In our 3,900 base case, the market puts a 16.5x P/E multiple on forward (June 2024) EPS of $236. We expect the market multiple to de-rate further from current levels over the next 12 months driven by a higher equity risk premium (~325 bps) as earnings, economic, policy and geopolitical uncertainty remain high. While the multiple compression we embed in our base case is fairly modest given the recent drawdown we have experienced in equities, we think the risk is elevated that the market multiple overshoots our base case to the downside in the near term (see Weekly Warm-Up: That Escalated Quickly As News Always Follows Stocks). On the earnings front, we take down our estimates as cost pressures continue to ramp up, top line growth slows and output from our leading earnings model points to a further deceleration in EPS growth. Our earnings estimates are now well below consensus out to 2024. Specifically, we see 8% growth in ’22 (consensus is at 10%), 5% growth in ’23 (consensus is at 10%) and 0% growth in ’24 (consensus is at 9%). In short, the over-earning that took place post the covid recession is worked off as demand slows and cost pressures eat into margins. In the absence of a recession (our economists’ base case view), this dynamic happens less abruptly at the overall index level, but we continue to believe it may feel like a recession for certain areas of the equity market over the next twelve months (specifically those areas tied to the consumer goods and technology overconsumption that transpired in 2H ’20 and ’21). Bottom line: ‘fire’ AND ‘ice’ persist as the Fed continues to tighten policy into a slowing growth environment. Expect decelerating earnings growth, a lower multiple and elevated volatility. An overshoot to the downside of our next twelve month multiple and price targets is likely tactically as the market discounts (in advance) the consolidation in earnings expectations we expect to transpire over the coming months.
Bull Case Price Target for 2Q23: 4,450
In our 4,450 bull case, the market puts a 17.9x P/E multiple on forward (June 2024) EPS of $249. A soft landing is achieved in our bull case. The Fed’s hawkish path is not a risk to the US growth backdrop, consumer confidence rebounds as inflation fades, cost pressures ease along with inflation as supply chains reopen in an orderly manner, corporates maintain pricing power, and any excess inventory build in consumer goods is absorbed by household demand. As noted in the Global Strategy Mid-Year Outlook, this scenario could also involve changes to China’s covid policy and a more positive geopolitical situation in Europe. Amid this backdrop, multiples expand to 17.9x, and the equity risk premium remains around post-GFC lows (~280 bps). On the earnings front, growth is modest but still positive out to 2024 as margin pressures are less significant than in our base case. Bottom line: earnings growth slows but is still positive, cost pressures ease as inflation is curbed, consumer confidence rebounds, and excess inventory in consumer goods is absorbed—a soft landing where multiples have room to expand.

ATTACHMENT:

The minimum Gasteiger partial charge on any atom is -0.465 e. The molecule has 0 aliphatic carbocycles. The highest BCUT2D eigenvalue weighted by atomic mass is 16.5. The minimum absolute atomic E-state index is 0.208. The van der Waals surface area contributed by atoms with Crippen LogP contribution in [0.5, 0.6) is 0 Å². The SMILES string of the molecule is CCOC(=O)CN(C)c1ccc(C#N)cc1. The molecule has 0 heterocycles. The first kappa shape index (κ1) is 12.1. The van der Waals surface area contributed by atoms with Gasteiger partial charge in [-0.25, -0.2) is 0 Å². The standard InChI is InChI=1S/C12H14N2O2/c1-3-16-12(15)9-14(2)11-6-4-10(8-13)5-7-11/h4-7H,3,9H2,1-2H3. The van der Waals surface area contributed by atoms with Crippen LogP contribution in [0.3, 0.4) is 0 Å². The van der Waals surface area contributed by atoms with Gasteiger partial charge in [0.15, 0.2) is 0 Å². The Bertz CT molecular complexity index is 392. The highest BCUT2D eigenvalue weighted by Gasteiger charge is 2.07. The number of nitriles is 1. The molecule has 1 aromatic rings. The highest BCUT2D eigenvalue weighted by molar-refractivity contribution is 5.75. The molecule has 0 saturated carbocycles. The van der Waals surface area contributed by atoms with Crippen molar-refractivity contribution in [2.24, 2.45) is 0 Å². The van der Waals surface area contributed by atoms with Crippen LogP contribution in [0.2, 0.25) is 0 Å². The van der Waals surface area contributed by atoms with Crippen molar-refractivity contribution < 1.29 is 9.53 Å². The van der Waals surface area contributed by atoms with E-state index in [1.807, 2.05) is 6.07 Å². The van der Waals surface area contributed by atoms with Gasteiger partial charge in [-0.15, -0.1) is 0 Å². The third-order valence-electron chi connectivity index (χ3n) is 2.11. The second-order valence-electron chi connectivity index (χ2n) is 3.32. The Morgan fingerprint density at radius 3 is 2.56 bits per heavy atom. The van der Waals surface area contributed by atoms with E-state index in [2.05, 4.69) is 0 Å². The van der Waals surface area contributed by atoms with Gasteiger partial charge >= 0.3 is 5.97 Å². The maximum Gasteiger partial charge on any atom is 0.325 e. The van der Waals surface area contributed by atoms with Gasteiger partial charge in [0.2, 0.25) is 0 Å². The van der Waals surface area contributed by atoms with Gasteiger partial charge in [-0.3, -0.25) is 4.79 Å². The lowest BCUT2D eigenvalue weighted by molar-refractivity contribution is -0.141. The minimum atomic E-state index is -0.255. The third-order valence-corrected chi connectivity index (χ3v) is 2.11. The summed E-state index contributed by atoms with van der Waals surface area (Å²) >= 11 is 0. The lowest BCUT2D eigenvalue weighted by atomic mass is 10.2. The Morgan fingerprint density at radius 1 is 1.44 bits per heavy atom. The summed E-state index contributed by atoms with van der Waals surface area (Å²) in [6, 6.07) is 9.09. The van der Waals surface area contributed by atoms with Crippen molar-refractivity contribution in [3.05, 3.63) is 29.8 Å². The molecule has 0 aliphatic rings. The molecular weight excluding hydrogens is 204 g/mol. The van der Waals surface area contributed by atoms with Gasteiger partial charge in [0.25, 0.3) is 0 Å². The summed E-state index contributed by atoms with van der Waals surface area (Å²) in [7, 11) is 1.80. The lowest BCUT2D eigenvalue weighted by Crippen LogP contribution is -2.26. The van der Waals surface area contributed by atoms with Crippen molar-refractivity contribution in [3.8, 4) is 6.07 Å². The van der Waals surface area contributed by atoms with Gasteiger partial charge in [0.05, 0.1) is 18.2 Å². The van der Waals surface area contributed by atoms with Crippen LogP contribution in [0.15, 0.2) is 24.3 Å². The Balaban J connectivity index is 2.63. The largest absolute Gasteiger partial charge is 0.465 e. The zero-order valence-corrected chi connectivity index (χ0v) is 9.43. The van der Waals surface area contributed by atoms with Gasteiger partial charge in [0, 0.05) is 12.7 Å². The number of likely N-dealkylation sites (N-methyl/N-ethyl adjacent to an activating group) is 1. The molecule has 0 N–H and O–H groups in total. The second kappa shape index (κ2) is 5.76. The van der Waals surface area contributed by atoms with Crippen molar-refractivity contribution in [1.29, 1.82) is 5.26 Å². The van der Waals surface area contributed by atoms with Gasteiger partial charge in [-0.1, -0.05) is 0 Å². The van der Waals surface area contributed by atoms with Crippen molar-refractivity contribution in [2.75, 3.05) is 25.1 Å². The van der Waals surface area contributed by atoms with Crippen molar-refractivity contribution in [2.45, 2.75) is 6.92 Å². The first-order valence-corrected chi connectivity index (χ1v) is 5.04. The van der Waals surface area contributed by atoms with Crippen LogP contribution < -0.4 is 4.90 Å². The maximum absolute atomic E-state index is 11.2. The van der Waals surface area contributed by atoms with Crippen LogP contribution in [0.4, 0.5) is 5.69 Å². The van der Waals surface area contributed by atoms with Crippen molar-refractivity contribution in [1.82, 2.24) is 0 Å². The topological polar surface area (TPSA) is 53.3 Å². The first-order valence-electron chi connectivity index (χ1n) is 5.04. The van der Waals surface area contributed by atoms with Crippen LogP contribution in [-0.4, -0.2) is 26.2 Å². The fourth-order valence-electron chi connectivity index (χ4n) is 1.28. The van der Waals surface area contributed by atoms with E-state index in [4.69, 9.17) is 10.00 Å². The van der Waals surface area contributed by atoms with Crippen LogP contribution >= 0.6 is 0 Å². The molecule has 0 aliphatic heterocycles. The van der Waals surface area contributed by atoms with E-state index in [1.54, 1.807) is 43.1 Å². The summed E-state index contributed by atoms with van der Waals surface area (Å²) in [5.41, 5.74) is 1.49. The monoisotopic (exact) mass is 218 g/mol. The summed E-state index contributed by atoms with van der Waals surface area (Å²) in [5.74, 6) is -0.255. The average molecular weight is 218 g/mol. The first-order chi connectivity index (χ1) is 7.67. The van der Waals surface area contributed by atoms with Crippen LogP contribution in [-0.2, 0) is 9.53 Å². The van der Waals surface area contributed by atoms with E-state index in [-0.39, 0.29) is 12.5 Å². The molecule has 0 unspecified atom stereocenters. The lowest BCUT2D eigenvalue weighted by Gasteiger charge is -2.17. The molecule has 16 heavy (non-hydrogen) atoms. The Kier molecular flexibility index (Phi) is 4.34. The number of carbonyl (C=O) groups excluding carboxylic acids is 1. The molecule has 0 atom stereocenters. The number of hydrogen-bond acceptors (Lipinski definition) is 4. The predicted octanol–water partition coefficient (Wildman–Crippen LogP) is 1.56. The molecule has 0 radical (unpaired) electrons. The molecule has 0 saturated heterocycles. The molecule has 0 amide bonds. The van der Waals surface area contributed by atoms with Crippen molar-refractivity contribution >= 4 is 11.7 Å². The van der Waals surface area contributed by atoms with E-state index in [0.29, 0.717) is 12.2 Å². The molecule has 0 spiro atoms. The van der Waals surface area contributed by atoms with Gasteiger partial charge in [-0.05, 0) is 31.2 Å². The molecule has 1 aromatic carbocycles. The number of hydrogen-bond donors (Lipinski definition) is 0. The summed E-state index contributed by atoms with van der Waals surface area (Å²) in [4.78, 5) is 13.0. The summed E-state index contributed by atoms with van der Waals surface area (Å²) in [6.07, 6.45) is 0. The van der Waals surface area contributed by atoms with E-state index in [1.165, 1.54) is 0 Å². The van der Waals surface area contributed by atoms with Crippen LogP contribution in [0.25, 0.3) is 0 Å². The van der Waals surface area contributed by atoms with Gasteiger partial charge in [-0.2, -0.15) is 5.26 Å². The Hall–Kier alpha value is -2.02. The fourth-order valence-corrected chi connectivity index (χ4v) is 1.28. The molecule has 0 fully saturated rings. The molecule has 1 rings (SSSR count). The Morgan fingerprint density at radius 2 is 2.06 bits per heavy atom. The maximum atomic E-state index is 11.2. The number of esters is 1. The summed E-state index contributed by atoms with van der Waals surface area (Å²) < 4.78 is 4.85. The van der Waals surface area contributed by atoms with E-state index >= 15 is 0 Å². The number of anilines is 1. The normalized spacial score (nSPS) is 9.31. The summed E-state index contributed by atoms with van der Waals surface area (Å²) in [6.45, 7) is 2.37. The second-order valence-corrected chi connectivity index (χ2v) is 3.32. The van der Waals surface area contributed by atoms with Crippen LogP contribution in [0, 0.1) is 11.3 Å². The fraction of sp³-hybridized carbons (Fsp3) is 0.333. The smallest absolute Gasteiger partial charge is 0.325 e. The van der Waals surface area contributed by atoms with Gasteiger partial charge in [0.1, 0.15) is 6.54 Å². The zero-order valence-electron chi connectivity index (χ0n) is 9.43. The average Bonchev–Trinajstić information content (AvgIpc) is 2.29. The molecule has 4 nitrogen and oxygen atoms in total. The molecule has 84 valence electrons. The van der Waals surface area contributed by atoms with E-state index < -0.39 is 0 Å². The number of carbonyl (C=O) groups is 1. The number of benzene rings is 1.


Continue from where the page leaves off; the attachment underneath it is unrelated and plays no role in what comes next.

Bear Case Price Target for 2Q23: 3,350
In our 3,350 bear case, the market puts a 15.9x P/E multiple on forward (June 2024) EPS of $212. This scenario assumes a recession. We have earnings growth decelerating in 2022 and then outright negative in 2023 (-10%) from a calendar year standpoint. We then see 2024 EPS growth rebounding off of recession comps, finishing the year +17%. In this scenario, margin contraction is more severe in 2022 and 2023, and nominal top line growth nearly contracts on a year-over-year basis by 2023, only kept modestly positive by inflation. Bottom line: sticky input/labor cost inflation drives sustained margin pressure. Payback in demand is a dominant theme, leading to a broad deceleration in sales growth. That combination takes EPS growth negative in 2023. At the same time, stickier inflation keeps the Fed on a hawkish path despite decelerating growth and tightening financial conditions.
In summary, in the base case, Wilson’s ‘fire’ AND ‘ice’ persist as the Fed continues to tighten policy into a slowing growth environment. Expect decelerating earnings growth, a lower multiple and elevated volatility. In the bull case, earnings growth slows but is still positive, cost pressures ease as inflation is curbed, consumer confidence rebounds, and excess inventory in consumer goods is absorbed—a soft landing where multiples have room to expand. The bear case assumes a recession—sticky input/labor cost inflation drives sustained margin pressure. Payback in demand is a dominant theme, leading to a broad deceleration in sales growth. That combination takes EPS growth negative in 2023.
For more details on Wilson’s forecast as well as his sector preferences, read his full Mid-Year Outlook available to professional subscribers in the usual place.
Mon, 05/16/2022 – 15:45